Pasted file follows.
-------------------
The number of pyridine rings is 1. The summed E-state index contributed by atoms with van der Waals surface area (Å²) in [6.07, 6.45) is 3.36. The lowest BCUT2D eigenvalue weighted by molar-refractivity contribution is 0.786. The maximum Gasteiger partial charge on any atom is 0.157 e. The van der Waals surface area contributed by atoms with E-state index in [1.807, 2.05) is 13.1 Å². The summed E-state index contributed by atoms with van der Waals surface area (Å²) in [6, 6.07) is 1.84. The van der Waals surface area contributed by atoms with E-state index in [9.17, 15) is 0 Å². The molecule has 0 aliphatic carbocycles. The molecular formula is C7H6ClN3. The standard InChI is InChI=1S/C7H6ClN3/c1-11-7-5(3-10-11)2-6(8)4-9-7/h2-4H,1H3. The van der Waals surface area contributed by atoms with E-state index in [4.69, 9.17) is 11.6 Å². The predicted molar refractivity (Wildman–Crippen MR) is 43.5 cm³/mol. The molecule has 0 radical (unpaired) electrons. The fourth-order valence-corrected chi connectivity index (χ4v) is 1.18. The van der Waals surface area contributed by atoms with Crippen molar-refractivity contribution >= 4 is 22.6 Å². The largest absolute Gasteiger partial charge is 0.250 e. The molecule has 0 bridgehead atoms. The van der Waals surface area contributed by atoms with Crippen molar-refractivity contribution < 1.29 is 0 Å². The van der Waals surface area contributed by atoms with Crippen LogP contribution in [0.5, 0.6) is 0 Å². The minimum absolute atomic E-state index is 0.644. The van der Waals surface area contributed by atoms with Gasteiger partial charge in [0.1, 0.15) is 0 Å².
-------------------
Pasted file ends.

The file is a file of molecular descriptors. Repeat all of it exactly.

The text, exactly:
The number of pyridine rings is 1. The summed E-state index contributed by atoms with van der Waals surface area (Å²) in [6.07, 6.45) is 3.36. The lowest BCUT2D eigenvalue weighted by molar-refractivity contribution is 0.786. The maximum Gasteiger partial charge on any atom is 0.157 e. The van der Waals surface area contributed by atoms with E-state index in [1.807, 2.05) is 13.1 Å². The summed E-state index contributed by atoms with van der Waals surface area (Å²) in [6, 6.07) is 1.84. The van der Waals surface area contributed by atoms with E-state index in [9.17, 15) is 0 Å². The molecule has 0 aliphatic carbocycles. The molecular formula is C7H6ClN3. The standard InChI is InChI=1S/C7H6ClN3/c1-11-7-5(3-10-11)2-6(8)4-9-7/h2-4H,1H3. The van der Waals surface area contributed by atoms with E-state index in [4.69, 9.17) is 11.6 Å². The predicted molar refractivity (Wildman–Crippen MR) is 43.5 cm³/mol. The molecule has 0 radical (unpaired) electrons. The fourth-order valence-corrected chi connectivity index (χ4v) is 1.18. The van der Waals surface area contributed by atoms with Crippen molar-refractivity contribution >= 4 is 22.6 Å². The largest absolute Gasteiger partial charge is 0.250 e. The molecule has 0 bridgehead atoms. The van der Waals surface area contributed by atoms with Crippen molar-refractivity contribution < 1.29 is 0 Å². The van der Waals surface area contributed by atoms with Crippen LogP contribution in [0.5, 0.6) is 0 Å². The minimum absolute atomic E-state index is 0.644. The van der Waals surface area contributed by atoms with Gasteiger partial charge in [0.1, 0.15) is 0 Å².